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Monthly Archives: March 2019

Strategy #8 in our video series on developing your employees

In my last instalment on ideas for developing your employees, I suggested you ask further questions in response to questions asked by your employees.  Today’s tip in this series: find opportunities to showcase your people’s strengths.

Find opportunities to showcase your people’s strengths

An important component of developing your employees is to build up their self-esteem and their confidence, and when we, as leaders, can find ways to highlight and showcase their strengths, we set our people up to succeed!  Every employee has certain things they are good at.  Perhaps one of your staff members is very strong analytically, and a second is good at doing presentations.  Maybe one of your people is very detail-oriented, and another has a knack for seeing the big picture implications of a situation.  Yet another has demonstrated expertise in complicated negotiations.

Whatever an employee’s strengths, when you give assignments that emphasize those attributes, you also give the employee an opportunity to shine.  And when employees get the satisfaction that comes with not only doing the job well, but knowing that others also observe them at their best, their self-confidence climbs.  Continue reading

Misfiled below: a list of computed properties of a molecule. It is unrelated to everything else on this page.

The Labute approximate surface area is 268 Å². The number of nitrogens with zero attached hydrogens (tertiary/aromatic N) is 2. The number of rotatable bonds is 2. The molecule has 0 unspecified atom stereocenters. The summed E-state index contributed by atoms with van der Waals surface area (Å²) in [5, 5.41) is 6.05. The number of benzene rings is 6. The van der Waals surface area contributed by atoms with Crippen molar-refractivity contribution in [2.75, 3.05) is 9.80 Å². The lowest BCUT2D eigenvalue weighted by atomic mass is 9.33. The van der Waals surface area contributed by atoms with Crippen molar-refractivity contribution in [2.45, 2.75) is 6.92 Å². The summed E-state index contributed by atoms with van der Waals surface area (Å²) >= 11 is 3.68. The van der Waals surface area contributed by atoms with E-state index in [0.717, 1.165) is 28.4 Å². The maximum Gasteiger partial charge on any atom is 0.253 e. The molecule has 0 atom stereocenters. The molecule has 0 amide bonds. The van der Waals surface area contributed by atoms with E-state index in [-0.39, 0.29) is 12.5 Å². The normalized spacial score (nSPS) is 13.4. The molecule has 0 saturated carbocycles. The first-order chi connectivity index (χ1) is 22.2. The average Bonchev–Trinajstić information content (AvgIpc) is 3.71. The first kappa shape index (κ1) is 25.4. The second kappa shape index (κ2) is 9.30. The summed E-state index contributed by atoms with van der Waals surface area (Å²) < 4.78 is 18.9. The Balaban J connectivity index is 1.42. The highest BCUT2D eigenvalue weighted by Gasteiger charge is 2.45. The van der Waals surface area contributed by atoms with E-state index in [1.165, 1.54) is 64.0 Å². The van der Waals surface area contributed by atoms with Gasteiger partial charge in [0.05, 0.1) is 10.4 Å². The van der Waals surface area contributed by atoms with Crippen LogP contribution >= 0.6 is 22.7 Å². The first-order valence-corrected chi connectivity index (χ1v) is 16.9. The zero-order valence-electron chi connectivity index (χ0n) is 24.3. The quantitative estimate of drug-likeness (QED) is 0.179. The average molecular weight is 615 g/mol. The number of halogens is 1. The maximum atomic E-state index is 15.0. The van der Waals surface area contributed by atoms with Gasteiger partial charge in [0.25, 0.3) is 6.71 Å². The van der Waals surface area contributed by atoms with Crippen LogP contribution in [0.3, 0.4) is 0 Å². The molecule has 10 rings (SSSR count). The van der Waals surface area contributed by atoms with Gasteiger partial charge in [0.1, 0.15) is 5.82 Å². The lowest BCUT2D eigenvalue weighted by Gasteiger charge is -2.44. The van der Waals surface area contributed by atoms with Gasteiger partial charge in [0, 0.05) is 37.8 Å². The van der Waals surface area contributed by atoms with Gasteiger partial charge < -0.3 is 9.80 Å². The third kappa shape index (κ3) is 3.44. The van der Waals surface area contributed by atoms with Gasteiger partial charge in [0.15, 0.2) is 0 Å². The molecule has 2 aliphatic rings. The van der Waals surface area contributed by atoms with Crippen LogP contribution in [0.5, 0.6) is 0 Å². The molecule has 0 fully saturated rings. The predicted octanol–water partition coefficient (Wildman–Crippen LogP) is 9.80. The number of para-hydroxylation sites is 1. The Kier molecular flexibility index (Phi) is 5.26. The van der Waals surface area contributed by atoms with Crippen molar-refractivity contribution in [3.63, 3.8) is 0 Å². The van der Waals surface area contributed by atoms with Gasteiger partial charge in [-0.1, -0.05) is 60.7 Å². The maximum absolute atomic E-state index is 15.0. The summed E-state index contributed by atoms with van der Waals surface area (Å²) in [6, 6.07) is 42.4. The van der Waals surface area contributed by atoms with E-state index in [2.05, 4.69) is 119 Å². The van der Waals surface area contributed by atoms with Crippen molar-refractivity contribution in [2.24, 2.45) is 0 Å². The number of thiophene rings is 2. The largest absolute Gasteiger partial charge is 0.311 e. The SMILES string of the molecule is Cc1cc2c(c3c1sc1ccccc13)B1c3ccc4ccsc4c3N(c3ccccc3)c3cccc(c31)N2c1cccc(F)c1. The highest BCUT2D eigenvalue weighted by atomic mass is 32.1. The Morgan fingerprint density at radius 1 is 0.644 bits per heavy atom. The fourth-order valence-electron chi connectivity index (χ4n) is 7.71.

Use the Zeigarnik Effect to overcome procrastination

procrastinationAre you guilty of procrastination?  If so, you’re not alone.  As a leader, you’re constantly juggling many priorities, and there are always a few items on the to-do list that seem to slip from one list to the next.  Usually, the procrastination is either because the task is so large that the even the thought of tackling it is overwhelming.  Or it’s because the task is just something that you don’t really want to do.  Either way, the end result of procrastination is that the task gets pushed further out into the future.  And sometimes it simply just doesn’t get done.

If you think it’s time for the procrastination to end, then consider how you can use the Zeigarnik Effect to your advantage.  So called because it was observed by Russian psychologist Bluma Zeigarnik, the Zeigarnik Effect states that people remember uncompleted or interrupted tasks better than completed tasks.